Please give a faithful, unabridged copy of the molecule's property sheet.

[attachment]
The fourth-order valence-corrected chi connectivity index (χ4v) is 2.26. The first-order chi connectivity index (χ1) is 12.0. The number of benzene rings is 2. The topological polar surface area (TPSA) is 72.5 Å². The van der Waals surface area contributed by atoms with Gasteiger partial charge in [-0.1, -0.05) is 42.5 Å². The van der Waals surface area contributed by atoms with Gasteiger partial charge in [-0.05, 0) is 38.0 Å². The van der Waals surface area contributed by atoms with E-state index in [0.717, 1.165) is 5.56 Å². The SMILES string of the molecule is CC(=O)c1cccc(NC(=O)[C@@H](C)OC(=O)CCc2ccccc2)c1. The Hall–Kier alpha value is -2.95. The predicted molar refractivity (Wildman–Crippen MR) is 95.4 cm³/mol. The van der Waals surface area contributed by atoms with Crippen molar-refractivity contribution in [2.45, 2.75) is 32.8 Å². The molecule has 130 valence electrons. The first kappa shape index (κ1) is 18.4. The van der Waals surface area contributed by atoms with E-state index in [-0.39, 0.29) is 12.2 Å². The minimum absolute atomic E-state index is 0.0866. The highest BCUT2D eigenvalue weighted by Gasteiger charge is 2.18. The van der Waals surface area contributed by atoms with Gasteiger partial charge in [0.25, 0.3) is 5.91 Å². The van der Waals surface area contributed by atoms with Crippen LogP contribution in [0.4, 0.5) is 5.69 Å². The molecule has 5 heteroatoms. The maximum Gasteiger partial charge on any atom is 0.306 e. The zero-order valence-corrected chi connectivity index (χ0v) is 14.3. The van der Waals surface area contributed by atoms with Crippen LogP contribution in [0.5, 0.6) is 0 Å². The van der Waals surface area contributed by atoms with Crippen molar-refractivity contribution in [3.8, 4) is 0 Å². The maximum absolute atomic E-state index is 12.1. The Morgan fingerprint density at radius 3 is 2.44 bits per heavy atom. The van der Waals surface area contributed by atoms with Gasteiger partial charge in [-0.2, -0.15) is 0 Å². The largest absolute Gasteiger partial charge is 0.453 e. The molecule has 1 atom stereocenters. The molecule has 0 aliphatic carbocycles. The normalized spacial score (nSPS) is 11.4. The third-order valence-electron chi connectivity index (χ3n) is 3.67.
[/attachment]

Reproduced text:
The fourth-order valence-corrected chi connectivity index (χ4v) is 2.26. The first-order chi connectivity index (χ1) is 12.0. The number of benzene rings is 2. The topological polar surface area (TPSA) is 72.5 Å². The van der Waals surface area contributed by atoms with Gasteiger partial charge in [-0.1, -0.05) is 42.5 Å². The van der Waals surface area contributed by atoms with Gasteiger partial charge in [-0.05, 0) is 38.0 Å². The van der Waals surface area contributed by atoms with E-state index in [0.717, 1.165) is 5.56 Å². The SMILES string of the molecule is CC(=O)c1cccc(NC(=O)[C@@H](C)OC(=O)CCc2ccccc2)c1. The Hall–Kier alpha value is -2.95. The predicted molar refractivity (Wildman–Crippen MR) is 95.4 cm³/mol. The van der Waals surface area contributed by atoms with Crippen molar-refractivity contribution in [2.45, 2.75) is 32.8 Å². The molecule has 130 valence electrons. The first kappa shape index (κ1) is 18.4. The van der Waals surface area contributed by atoms with E-state index in [-0.39, 0.29) is 12.2 Å². The minimum absolute atomic E-state index is 0.0866. The highest BCUT2D eigenvalue weighted by Gasteiger charge is 2.18. The van der Waals surface area contributed by atoms with Gasteiger partial charge in [0.25, 0.3) is 5.91 Å². The van der Waals surface area contributed by atoms with Crippen LogP contribution in [0.4, 0.5) is 5.69 Å². The molecule has 5 heteroatoms. The maximum Gasteiger partial charge on any atom is 0.306 e. The zero-order valence-corrected chi connectivity index (χ0v) is 14.3. The van der Waals surface area contributed by atoms with Crippen LogP contribution in [0.5, 0.6) is 0 Å². The van der Waals surface area contributed by atoms with Crippen molar-refractivity contribution in [3.8, 4) is 0 Å². The maximum absolute atomic E-state index is 12.1. The Morgan fingerprint density at radius 3 is 2.44 bits per heavy atom. The van der Waals surface area contributed by atoms with Gasteiger partial charge in [-0.2, -0.15) is 0 Å². The largest absolute Gasteiger partial charge is 0.453 e. The molecule has 1 atom stereocenters. The molecule has 0 aliphatic carbocycles. The normalized spacial score (nSPS) is 11.4. The third-order valence-electron chi connectivity index (χ3n) is 3.67.